Levasseur’s journal

April 12, 2011

Lafayette’s secretary Auguste Levasseur recorded Lafayette’s 1824-1825 visit to the U.S. in a detailed journal that was published in France a few years following their return home (this is the journal Alan Hoffman recently translated). Levasseur depicted the remarkable outpouring of affection for Lafayette. But equally intriguing for some of his readers were the American habits and way of life that his stories revealed.

One experience involved the president of the United States in 1825, John Quincy Adams. Having returned to Washington D.C. at the end of his year-long tour of the U.S., Lafayette mentioned to President Adams that he would like to visit James Monroe, Adams’s predecessor, before departing for France. Adams offered to take Lafayette to see Monroe at his home near the capital and arranged for their small group to travel by carriage (Lafayette’s son, George Washington Lafayette, and Auguste Levasseur accompanied Lafayette throughout his trip). Crossing over the Potomac the two carriages stopped at a tollbooth and Adams paid for the group. As they started off, however, the toll collector ran after them, shouting, “Mr. President! Mr. President!” Apparently the president had given him too little. Adams counted the horses and passengers once more, agreed with the toll collector’s tally, and paid the missing 11 cents.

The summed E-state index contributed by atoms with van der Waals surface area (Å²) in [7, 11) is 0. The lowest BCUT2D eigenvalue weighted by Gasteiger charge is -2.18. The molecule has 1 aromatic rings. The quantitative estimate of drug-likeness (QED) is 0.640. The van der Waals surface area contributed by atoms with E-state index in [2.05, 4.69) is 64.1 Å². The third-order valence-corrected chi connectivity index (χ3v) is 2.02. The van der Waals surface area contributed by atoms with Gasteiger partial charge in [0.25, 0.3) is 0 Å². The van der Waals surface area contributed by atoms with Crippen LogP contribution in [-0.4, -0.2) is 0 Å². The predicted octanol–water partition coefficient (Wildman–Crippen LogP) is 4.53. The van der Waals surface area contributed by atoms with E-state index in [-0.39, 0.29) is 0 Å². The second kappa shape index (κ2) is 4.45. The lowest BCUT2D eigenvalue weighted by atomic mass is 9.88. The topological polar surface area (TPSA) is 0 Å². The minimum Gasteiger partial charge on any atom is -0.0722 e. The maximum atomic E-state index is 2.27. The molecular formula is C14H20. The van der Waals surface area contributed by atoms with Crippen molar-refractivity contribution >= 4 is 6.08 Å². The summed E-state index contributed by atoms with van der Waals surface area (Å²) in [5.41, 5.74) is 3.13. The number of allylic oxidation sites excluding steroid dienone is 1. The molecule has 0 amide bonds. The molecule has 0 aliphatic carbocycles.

During their discussion the toll collector recognized Lafayette. He now insisted that, although the president was obligated to pay the usual fee, the “Nation’s Guest” (that is, Lafayette) could not be charged for crossing a bridge. After some more discussion, Adams convinced the collector that on this particular outing Lafayette was traveling as a friend of the president and therefore should pay the toll, the same as everyone else.

For Levasseur and his readers, the entire scene must have been at once astonishing and amusing. Who could have imagined chasing after the French king in this way?

Leave a Reply

Fill in your details below or click an icon to log in:

WordPress.com Logo

You are commenting using your WordPress.com account. Log Out /  Change )

Twitter picture

You are commenting using your Twitter account. Log Out /  Change )

Facebook photo

You are commenting using your Facebook account. Log Out /  Change )

Connecting to %s

%d bloggers like this: